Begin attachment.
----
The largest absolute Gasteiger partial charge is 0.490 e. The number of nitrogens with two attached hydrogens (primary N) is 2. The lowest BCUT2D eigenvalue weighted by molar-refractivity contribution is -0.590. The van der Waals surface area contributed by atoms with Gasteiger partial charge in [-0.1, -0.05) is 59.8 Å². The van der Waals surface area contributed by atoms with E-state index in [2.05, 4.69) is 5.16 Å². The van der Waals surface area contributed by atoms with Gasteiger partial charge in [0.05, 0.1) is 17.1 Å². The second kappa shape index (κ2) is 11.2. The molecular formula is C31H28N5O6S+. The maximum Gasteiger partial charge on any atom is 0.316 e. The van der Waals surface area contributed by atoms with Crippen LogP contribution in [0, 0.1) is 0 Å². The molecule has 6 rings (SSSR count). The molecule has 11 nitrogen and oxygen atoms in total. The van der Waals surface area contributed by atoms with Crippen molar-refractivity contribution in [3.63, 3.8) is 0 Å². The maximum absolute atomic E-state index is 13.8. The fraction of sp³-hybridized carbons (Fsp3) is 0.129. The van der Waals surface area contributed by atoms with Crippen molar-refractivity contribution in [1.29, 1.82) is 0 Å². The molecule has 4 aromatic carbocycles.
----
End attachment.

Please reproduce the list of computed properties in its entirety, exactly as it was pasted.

The largest absolute Gasteiger partial charge is 0.490 e. The number of nitrogens with two attached hydrogens (primary N) is 2. The lowest BCUT2D eigenvalue weighted by molar-refractivity contribution is -0.590. The van der Waals surface area contributed by atoms with Gasteiger partial charge in [-0.1, -0.05) is 59.8 Å². The van der Waals surface area contributed by atoms with E-state index in [2.05, 4.69) is 5.16 Å². The van der Waals surface area contributed by atoms with Gasteiger partial charge in [0.05, 0.1) is 17.1 Å². The second kappa shape index (κ2) is 11.2. The molecular formula is C31H28N5O6S+. The maximum Gasteiger partial charge on any atom is 0.316 e. The van der Waals surface area contributed by atoms with Crippen LogP contribution in [0, 0.1) is 0 Å². The molecule has 6 rings (SSSR count). The molecule has 11 nitrogen and oxygen atoms in total. The van der Waals surface area contributed by atoms with Crippen molar-refractivity contribution in [3.63, 3.8) is 0 Å². The maximum absolute atomic E-state index is 13.8. The fraction of sp³-hybridized carbons (Fsp3) is 0.129. The van der Waals surface area contributed by atoms with Crippen molar-refractivity contribution in [1.29, 1.82) is 0 Å². The molecule has 4 aromatic carbocycles.